As more and more start-ups are emerging, it is being noticed that the brand purpose and a collaborative mindset are gaining predominance. “A big part of what we do is woven around collaboration with photographers, designers, tailors and studios – all based locally,” Sherif concurs. “Looking ahead, we are really keen to get on a local platform too, like Ounass.”

“While the pandemic has definitely thrown many businesses out of their comfort zone, a lot of opportunities have emerged too. For instance, we received preferential rates for licencing from the Department of Economic Development (DED), as the UAE committed to supporting start-ups and SMEs,” she concludes.

Previous Article Next Article



CEOs Conclave at SRF 2023

CEO’s Agenda: Unlocking the Treasure Chest of Retail Opportunities

Finding the treasure chest of opportunities needs years of journeying through the 

Continue Reading

January 19, 2024 | By RetailME Bureau
Culinary Playbook panel discussion at SRF 2023

Culinary playbook: On a gastronomic adventure

How is the food service industry in the Kingdom of Saudi Arabia 

Continue Reading

January 18, 2024 | By RetailME Bureau


Laura Manning, Managing Director & Founder, BRW Society

Launched in 2019 by Laura Manning, UAE-based homegrown brand BRW Society completes 

Continue Reading

April 5, 2024 | By Rupkatha B
Rajiv Warrier, Chief Executive Officer, Choithrams

Since the launch of its first store in the UAE five decades 

Continue Reading

March 20, 2024 | By RetailME Bureau
Dr. Dhananjay Datar Chairman & Managing Director ADIL Trading Co. LLC

Dr. Dhananjay Datar Chairman & Managing Director ADIL Trading Co. LLC holds 

Continue Reading

February 29, 2024 | By Rupkatha B
Hani Weiss, Chief Executive Officer, Majid Al Futtaim Retail

In 1995 regional retail conglomerate Majid Al Futtaim introduced Carrefour to the 

Continue Reading

February 26, 2024 | By RetailME Bureau
Prashant Parameswaran, Managing Director and Chief Executive Officer of Tata Consumer Soulfull

Tata Soulfull, a leading name in the ‘good-for-you’ snacks and breakfast cereals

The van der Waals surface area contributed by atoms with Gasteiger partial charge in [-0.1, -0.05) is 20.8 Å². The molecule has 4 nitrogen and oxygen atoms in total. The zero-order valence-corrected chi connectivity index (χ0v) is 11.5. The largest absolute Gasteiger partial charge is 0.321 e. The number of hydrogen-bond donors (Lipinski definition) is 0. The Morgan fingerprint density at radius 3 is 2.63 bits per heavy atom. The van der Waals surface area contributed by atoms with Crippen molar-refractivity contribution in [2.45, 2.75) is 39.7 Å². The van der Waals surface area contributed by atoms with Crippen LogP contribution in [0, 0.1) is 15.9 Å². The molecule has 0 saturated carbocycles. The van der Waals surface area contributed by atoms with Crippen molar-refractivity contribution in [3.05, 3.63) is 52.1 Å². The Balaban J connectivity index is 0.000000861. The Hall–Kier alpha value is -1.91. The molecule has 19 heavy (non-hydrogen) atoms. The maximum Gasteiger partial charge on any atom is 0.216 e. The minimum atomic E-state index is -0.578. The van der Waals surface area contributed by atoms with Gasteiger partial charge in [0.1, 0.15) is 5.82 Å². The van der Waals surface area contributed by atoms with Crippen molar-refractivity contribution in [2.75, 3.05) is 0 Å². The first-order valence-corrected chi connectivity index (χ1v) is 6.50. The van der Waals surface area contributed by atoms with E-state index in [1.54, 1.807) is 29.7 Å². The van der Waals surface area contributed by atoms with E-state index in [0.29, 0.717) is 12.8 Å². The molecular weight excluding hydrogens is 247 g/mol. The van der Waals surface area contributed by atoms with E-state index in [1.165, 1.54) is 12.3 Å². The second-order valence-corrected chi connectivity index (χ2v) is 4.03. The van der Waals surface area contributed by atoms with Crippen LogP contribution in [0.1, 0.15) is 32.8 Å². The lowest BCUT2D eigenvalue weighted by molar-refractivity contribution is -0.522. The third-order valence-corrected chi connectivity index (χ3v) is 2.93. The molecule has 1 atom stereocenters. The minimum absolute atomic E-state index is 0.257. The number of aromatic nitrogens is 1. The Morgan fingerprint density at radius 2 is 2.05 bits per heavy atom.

Continue Reading

February 22, 2024 | By Rupkatha B
Jean-Luc Graziato, Chief Commercial Officer of Majid Al Futtaim – Retail and Alia Al Harmoodi, Acting CEO of the Environment, Health and Safety Agency

Majid Al Futtaim – Retail, which holds the exclusive franchise to operate 

Continue Reading

February 20, 2024 | By RetailME Bureau
Krishna Dhanak, Managing Director, Alpen Capital

In an exclusive interview Krishna Dhanak, Managing Director, Alpen Capital shared insights 

Continue Reading

February 19, 2024 | By Rupkatha B
Majed M. Al-Tahan, Co-founder & Managing Director, Danube Online

As digital transformation across the retail industry continues to accelerate, the expectations 

Continue Reading

December 19, 2023 | By RetailME Bureau
Frederic Levy-Perrault, CEO, Al Raya Supermarket

Saudi Arabia-based grocery retail chain Al Raya Supermarket serves over 100,000 customers 

Continue Reading

December 15, 2023 | By RetailME Bureau
Ahmad AR. BinDawood, Chief Executive Officer, BinDawood Holding

BinDawood Holding has a rich Saudi heritage, spanning over 50 years, 38 

Continue Reading

December 13, 2023 | By RetailME Bureau
Majid Al Futtaim Retail commits to Collaborative Impact Goals at COP28

Majid Al Futtaim Retail, which owns the exclusive rights to operate Carrefour 

Continue Reading

December 8, 2023 | By Rupkatha B
BinDawood Holding Company earns Honorary Shield for Compliance Excellence

BinDawood Holding Company has earned an Honorary Shield, a distinguished recognition by 

Continue Reading

December 6, 2023 | By RetailME Bureau

Download Images RetailME Magazine